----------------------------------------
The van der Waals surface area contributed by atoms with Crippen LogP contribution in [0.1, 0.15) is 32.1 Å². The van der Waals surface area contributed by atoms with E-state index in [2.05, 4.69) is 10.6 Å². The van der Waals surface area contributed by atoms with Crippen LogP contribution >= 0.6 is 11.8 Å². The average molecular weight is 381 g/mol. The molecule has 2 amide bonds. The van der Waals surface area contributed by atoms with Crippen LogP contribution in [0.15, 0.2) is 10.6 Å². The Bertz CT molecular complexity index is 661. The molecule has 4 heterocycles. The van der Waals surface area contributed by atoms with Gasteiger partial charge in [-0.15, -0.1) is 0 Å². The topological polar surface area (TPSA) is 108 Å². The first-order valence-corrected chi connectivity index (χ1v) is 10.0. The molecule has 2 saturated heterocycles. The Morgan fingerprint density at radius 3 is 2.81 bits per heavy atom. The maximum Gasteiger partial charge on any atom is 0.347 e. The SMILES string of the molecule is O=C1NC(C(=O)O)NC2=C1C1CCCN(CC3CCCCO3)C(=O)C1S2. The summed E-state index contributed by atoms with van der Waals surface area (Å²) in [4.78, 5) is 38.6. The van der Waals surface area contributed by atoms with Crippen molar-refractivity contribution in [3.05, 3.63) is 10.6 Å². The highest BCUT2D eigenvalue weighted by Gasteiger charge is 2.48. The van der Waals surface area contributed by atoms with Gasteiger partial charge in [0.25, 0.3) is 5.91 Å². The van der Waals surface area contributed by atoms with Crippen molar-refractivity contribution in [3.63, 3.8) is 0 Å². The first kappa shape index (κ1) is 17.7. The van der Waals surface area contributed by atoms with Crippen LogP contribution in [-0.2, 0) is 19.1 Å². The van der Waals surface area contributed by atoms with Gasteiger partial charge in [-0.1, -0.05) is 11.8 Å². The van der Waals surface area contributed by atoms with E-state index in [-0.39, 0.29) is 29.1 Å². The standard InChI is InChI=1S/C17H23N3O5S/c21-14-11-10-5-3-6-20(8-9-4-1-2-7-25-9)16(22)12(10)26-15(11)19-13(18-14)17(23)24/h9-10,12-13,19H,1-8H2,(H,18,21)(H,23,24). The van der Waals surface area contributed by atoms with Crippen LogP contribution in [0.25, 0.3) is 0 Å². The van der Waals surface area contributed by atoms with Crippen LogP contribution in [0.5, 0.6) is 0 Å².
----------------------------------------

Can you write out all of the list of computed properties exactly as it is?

The van der Waals surface area contributed by atoms with Crippen LogP contribution in [0.1, 0.15) is 32.1 Å². The van der Waals surface area contributed by atoms with E-state index in [2.05, 4.69) is 10.6 Å². The van der Waals surface area contributed by atoms with Crippen LogP contribution >= 0.6 is 11.8 Å². The average molecular weight is 381 g/mol. The molecule has 2 amide bonds. The van der Waals surface area contributed by atoms with Crippen LogP contribution in [0.15, 0.2) is 10.6 Å². The Bertz CT molecular complexity index is 661. The molecule has 4 heterocycles. The van der Waals surface area contributed by atoms with Gasteiger partial charge in [-0.15, -0.1) is 0 Å². The topological polar surface area (TPSA) is 108 Å². The first-order valence-corrected chi connectivity index (χ1v) is 10.0. The molecule has 2 saturated heterocycles. The Morgan fingerprint density at radius 3 is 2.81 bits per heavy atom. The maximum Gasteiger partial charge on any atom is 0.347 e. The SMILES string of the molecule is O=C1NC(C(=O)O)NC2=C1C1CCCN(CC3CCCCO3)C(=O)C1S2. The summed E-state index contributed by atoms with van der Waals surface area (Å²) in [4.78, 5) is 38.6. The van der Waals surface area contributed by atoms with Crippen molar-refractivity contribution in [3.05, 3.63) is 10.6 Å². The highest BCUT2D eigenvalue weighted by Gasteiger charge is 2.48. The van der Waals surface area contributed by atoms with Gasteiger partial charge in [0.25, 0.3) is 5.91 Å². The van der Waals surface area contributed by atoms with Crippen molar-refractivity contribution in [3.63, 3.8) is 0 Å². The first kappa shape index (κ1) is 17.7. The van der Waals surface area contributed by atoms with Crippen LogP contribution in [-0.2, 0) is 19.1 Å². The van der Waals surface area contributed by atoms with Gasteiger partial charge in [-0.1, -0.05) is 11.8 Å². The van der Waals surface area contributed by atoms with E-state index in [-0.39, 0.29) is 29.1 Å². The standard InChI is InChI=1S/C17H23N3O5S/c21-14-11-10-5-3-6-20(8-9-4-1-2-7-25-9)16(22)12(10)26-15(11)19-13(18-14)17(23)24/h9-10,12-13,19H,1-8H2,(H,18,21)(H,23,24). The van der Waals surface area contributed by atoms with Crippen LogP contribution in [0.25, 0.3) is 0 Å². The van der Waals surface area contributed by atoms with Crippen LogP contribution in [0.5, 0.6) is 0 Å².